Vibrio vulnificus foodborne illness is caused by Vibrio vulnificus, a bacterium that lives in warm seawater. The condition is rare.
Vibrio vulnificus foodborne illness occurs when you eat seafood infected with the bacteria or you have an open wound that is exposed to them. The bacteria are frequently found in oysters and other shellfish in warm coastal waters during the summer months. People who have weak immune systems, especially those with long-term (chronic) liver disease, are at greater risk for this condition than other people.
In healthy people, Vibrio vulnificus foodborne illness can cause vomiting, diarrhea, and abdominal (belly) pain. In people who have weak immune systems, the bacteria can infect the bloodstream, causing a severe and life-threatening illness. Symptoms include fever and chills, decreased blood pressure (septic shock), and blistering skin wounds. The infection is especially dangerous to people who have long-term (chronic) liver disease.
If an open wound is exposed to the bacteria (such as from warm seawater), sores may develop. People with weak immune systems are at risk for the bacteria moving into the bloodstream.
Vibrio vulnificus foodborne illness is diagnosed based on a medical history and a physical examination. Your doctor will ask you questions about your symptoms, foods you have recently eaten, and your work and home environments. If you have eaten raw seafood, especially oysters, your doctor may do a stool, wound, or blood culture.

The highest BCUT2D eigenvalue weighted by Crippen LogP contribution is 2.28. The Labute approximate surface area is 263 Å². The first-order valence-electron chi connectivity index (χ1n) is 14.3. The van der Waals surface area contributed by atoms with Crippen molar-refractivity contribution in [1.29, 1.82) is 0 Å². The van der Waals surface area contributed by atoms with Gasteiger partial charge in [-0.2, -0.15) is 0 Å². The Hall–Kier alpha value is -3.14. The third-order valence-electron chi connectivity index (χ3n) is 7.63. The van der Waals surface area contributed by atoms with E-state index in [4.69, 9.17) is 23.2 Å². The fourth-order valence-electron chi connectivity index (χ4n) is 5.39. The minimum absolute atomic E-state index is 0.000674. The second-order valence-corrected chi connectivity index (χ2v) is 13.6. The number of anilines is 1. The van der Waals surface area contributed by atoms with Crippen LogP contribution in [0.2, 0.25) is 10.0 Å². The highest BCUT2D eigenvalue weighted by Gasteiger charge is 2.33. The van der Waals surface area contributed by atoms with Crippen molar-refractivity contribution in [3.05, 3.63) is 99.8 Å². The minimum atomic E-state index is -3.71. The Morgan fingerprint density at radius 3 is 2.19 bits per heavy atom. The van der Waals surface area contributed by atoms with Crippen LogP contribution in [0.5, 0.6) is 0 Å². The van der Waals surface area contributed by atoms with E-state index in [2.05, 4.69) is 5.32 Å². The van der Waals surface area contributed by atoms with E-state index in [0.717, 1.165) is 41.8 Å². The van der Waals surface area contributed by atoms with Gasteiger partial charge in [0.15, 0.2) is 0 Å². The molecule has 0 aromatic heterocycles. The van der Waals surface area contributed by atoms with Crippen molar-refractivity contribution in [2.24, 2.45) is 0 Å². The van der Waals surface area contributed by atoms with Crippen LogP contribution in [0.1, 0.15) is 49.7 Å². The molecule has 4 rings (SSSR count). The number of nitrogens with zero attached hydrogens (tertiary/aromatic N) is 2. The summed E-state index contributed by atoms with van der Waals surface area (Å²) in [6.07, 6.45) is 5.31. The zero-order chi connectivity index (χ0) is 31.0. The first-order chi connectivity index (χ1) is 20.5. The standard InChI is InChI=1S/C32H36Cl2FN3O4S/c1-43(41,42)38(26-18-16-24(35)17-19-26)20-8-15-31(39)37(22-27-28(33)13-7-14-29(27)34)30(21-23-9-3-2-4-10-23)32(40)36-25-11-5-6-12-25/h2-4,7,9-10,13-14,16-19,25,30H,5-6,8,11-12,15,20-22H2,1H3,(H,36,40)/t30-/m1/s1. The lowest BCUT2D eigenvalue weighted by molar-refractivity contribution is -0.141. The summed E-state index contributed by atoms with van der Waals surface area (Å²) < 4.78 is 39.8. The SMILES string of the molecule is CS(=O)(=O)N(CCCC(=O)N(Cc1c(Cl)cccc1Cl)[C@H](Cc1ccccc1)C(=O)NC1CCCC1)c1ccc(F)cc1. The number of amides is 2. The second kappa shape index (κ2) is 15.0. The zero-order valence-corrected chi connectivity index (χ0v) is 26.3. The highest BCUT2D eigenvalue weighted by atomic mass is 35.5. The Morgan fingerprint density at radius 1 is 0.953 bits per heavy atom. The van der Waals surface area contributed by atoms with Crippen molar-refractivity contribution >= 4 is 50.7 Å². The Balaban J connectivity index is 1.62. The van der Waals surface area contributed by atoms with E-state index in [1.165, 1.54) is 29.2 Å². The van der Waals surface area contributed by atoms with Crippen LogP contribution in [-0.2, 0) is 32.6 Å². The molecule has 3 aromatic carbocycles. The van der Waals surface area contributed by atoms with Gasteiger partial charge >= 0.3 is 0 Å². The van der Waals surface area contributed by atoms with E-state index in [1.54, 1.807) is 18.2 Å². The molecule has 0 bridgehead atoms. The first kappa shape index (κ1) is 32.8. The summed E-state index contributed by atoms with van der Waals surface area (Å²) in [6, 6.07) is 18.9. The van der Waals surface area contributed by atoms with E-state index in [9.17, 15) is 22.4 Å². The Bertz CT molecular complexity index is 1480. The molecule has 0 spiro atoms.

You treat Vibrio vulnificus foodborne illness by managing complications until it passes. Dehydration caused by diarrhea and vomiting is the most common complication. In people who have weak immune systems, or in people who have severe symptoms, antibiotics may be used.
To prevent dehydration, take frequent sips of a rehydration drink (such as Pedialyte). Try to drink a cup of water or rehydration drink for each large, loose stool you have. Soda and fruit juices have too much sugar and not enough of the important electrolytes that are lost during diarrhea, and they should not be used to rehydrate.
Try to stay with your normal diet as much as possible. Eating your usual diet will help you to get enough nutrition. Doctors believe that eating a normal diet will also help you feel better faster. But try to avoid foods that are high in fat and sugar. Also avoid spicy foods, alcohol, and coffee for 2 days after all symptoms have disappeared.
The best way to prevent this type of foodborne illness is to not eat raw oysters or other raw shellfish and to cook all shellfish (oysters, clams, mussels) thoroughly.
Boil shucked oysters for at least 3 minutes or fry them in oil for at least 10 minutes at 191°C (375°F). For shellfish in the shell, either:
Do not eat those shellfish that do not open during cooking.
You should also:
|Primary Medical Reviewer||E. Gregory Thompson, MD - Internal Medicine|
|Primary Medical Reviewer||Anne C. Poinier, MD - Internal Medicine|
|Specialist Medical Reviewer||W. David Colby IV, MSc, MD, FRCPC - Infectious Disease|
|Last Revised||December 10, 2012|
Last Revised: December 10, 2012
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